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How to Rock a Home Workout

Pistol Squat

Making the most of a rare sunny day in Dublin


I was asked a good question yesterday. It was one of those moments I always mean to have a voice recorder handy for but never do, because it was an important question with a big answer. I’ve a feeling that now, 24hrs later, I’m not going to do it justice in writing.

However, here goes:

Q: “Why is it so much harder to train at home, I can’t seem to lift nearly as heavy as when I’m in here (wild geese)?”

Ok, that was paraphrased somewhat but the conversation was with a pair of women that train with me, and train hard. Over the last week though they’ve both had various commitments and have been forced to get their workouts done at home as they simply couldn’t get to me. Fortunately both are well prepared, have their own kettles and notes on what to do.

The problem was different for both of them. One struggled to stay the course and get the reps done while the other simply struggled with a weight that she can usually handle while in the gym.

Neither of these issues are uncommon, so lets see if we can provide an answer.

A: There is no one simple answer, after all both girls have different symptoms. But we can generalise and cover most of the issue. Lets break into sections:

  1. Mental Preparation When you are scheduled to come into WG to train, it takes forethought. This starts many hours before you arrive at the gym, maybe even the day before. The first stage of this is remembering the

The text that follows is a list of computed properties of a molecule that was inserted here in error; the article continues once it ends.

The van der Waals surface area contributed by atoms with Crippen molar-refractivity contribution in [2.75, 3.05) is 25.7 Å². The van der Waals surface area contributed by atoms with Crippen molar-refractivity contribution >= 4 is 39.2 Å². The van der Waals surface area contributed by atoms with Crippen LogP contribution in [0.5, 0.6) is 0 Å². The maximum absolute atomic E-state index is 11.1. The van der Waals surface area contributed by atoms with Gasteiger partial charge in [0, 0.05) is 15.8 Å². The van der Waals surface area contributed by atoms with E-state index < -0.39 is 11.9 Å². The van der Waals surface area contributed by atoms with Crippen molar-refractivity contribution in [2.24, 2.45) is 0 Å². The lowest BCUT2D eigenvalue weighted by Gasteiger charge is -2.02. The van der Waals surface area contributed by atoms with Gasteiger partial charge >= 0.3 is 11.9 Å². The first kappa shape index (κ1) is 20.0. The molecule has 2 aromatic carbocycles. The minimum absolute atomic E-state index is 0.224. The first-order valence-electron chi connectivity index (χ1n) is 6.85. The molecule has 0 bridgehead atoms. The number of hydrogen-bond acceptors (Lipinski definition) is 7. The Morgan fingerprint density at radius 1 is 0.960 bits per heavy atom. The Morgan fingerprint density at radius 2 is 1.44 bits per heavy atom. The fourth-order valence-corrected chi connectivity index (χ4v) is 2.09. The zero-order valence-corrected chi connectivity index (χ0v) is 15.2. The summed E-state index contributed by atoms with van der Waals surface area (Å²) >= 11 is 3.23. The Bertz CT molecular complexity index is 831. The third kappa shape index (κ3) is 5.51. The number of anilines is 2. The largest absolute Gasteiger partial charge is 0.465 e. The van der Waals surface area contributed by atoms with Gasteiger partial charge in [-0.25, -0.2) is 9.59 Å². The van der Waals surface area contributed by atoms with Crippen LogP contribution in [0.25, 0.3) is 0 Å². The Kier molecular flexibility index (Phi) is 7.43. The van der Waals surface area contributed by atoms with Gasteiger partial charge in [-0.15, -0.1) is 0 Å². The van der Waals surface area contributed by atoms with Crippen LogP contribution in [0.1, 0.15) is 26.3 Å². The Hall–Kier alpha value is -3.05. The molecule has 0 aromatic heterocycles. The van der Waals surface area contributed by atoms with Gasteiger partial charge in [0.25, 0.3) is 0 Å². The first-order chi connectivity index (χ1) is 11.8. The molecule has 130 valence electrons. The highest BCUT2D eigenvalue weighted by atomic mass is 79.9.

appointment, this then triggers you to get your workout gear ready and have it somewhere you won’t forget it when you leave for work in the morning. You’re probably aware that you need a good dinner, a good nights sleep, plenty of fluids. You know that the workout will be tough and that too much coffee and biscuits through the day will leave you listless in the gym, and Dave doesn’t like that, so you drink water and eat cleanly. You know that you must be out of the office by a certain time to make it into the gym ready to go, you may even be relishing the opportunity to release that pent up office stress when you get there. Essentially you’ve spent the entire day planning to have a good workout, this may be subconscious or it may be conscious, either way, you’ve been doing it. By the time you actually step on the floor and get moving, you’re more than adequately prepared, mentally at least.Now compare that to most people’s home workout. You may have been in the house all day already, especially if you work from home. or you may have just arrived home from meetings/conferences etc. Either way, you’re entering a “comfort environment” and I guarantee, as soon as that arse hits the sofa it will form an almost unbreakable bond. The trick I find with home workouts is to get outside. If you have a yard, a balcony, a garage whatever, just get out of the “comfort environment”. This change of scenery can (should) be scheduled, so you know that at X-O’clock you get your gear on and get out the back to train. you should also have a plan made out well in advance, so you know what you will be doing. For my online clients this is done for them, but for the occasional home trainee you need to think ahead. All this will keep the though process as close to what it would if you were coming into me as possible. You’ll lay out your gear in the morning and have the plan beside it, you’ll have a predetermined time that you will go and change, pick up the plan and anything else you need and you’ll step outside and simply go for it.